Even with these frustrations he may know that he has returned to scoring ways in previous years. Any player will have the confidence to back themselves, and Ibrahimovic’s past suggests he has good reason to do so.
Every time England is knocked out of an International tournament, those who aren’t blaming the weather or having to play on the wrong type of soil have been known to direct their ire at the lack of a winter break. The suggestion is that English players peak in spring and are exhausted by the time May and June rolls around.
Perhaps a break in games could be blamed? Taking a quick look at Samuel Eto’o's performances over the same period shows that he has also experienced similar drops – though not as regularly – as Ibrahimovic.
It is hard to imagine that the top European clubs aren’t able to keep their players well oiled over stationary periods across the whole season, or maybe it’s a price they’re prepared to pay in the hope that his strike partners will take up the baton.
It was meant to be this way
Anecdotal evidence from a few journalists who have access to coaches at Champions League clubs suggests that they may be prepared to accept dips in form from players across the course of a season. While the fans may want to get their money’s worth, pushing a player to maximum intensity over the course of a sixty, or more, game season will inevitably leave them feeling short changed in games that really matter.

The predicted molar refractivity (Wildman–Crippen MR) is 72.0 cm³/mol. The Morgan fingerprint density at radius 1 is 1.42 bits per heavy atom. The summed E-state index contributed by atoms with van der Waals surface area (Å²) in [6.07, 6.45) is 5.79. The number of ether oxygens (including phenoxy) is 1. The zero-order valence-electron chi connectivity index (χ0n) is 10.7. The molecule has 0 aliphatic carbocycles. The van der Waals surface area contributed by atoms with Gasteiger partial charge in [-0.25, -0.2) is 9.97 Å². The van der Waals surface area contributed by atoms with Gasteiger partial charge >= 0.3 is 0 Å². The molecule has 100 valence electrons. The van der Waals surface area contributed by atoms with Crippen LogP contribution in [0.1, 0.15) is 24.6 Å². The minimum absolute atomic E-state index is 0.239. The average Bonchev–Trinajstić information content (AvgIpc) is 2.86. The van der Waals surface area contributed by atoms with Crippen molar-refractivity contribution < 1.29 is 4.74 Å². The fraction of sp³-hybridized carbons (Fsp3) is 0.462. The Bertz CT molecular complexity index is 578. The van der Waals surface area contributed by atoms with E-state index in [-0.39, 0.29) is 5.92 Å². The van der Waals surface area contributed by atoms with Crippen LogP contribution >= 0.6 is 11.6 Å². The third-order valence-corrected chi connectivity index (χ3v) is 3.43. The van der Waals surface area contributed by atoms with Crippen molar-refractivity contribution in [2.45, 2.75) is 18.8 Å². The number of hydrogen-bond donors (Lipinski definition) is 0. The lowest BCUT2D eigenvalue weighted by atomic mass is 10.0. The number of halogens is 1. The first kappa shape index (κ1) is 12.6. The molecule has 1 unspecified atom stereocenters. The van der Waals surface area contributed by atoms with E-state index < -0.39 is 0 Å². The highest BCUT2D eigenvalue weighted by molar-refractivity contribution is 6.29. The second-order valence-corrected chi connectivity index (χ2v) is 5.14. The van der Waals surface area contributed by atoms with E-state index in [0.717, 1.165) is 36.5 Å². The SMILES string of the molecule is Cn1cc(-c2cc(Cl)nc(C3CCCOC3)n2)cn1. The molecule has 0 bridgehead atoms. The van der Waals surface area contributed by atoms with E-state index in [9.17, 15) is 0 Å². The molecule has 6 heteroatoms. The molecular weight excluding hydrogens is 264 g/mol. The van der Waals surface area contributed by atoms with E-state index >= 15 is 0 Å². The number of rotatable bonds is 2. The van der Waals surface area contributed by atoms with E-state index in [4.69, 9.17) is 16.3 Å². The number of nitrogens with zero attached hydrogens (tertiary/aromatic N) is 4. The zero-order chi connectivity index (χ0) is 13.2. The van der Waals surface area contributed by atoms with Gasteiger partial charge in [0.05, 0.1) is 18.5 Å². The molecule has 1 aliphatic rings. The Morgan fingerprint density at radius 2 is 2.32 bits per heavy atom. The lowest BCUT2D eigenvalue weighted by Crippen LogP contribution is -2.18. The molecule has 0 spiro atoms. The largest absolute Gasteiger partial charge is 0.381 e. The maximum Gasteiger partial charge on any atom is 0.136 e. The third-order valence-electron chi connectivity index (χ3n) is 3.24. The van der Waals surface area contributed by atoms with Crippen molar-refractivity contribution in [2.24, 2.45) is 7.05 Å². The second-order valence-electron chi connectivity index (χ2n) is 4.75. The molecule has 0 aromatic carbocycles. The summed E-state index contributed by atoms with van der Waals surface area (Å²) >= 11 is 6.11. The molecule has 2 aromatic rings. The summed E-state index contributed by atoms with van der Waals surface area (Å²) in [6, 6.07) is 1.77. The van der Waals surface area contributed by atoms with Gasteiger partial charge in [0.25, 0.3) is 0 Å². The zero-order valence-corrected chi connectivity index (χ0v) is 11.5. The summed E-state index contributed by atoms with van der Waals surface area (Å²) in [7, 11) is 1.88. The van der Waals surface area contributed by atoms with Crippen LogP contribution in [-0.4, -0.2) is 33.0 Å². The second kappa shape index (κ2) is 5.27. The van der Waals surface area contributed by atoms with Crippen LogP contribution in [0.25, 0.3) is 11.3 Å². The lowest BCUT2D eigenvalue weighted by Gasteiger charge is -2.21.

Ibrahimovic starts the season well, and has good months in January, March and May (where enough games are played) but dips in November, February and April. This frequent oscillating pattern can’t purely be down to coincidence, can it?
Periodisation is becoming the latest buzz word in and around football, but it’s a practice which was first described in the early 1970s. It involves drawing up a training regime which divides a season into macro and micro cycles in order to avoid overtraining and provide peaks in times of competition. Studies by McCardle Katch nd Katch (1996) suggest that Empirical data backs up the theory, but more research is required to be assured of its effectiveness.
More questions than answers
Initially setting out in order to provide answers to Ibrahimovic’s February blues, there are more questions left open rather than answers given. Ibrahimovic undoubtedly carries a great deal of pressure on his shoulders – partly through his own attitude – and it appears that the injuries he has suffered are not similar enough to provide a huge insight.
His training regime and the possibility of aiming for peaks in the season could help clear up a lot of questions that remain. This is something that clubs are unlikely to post publicly, which is understandable given the high level of competition which exists in the game.
If the solution is to do with some form of periodisation, it is not restricted to a single club. The pattern suggests that the clubs have carried out similar research before, or on, purchasing him – or it is something he suggests (demands) when turning up on his first day.
Note: Where lines drop below on the charts above it is to do with the ‘Smoothing lines’ function in Microsoft Excel.
Numbers sourced from ESPN Soccernet.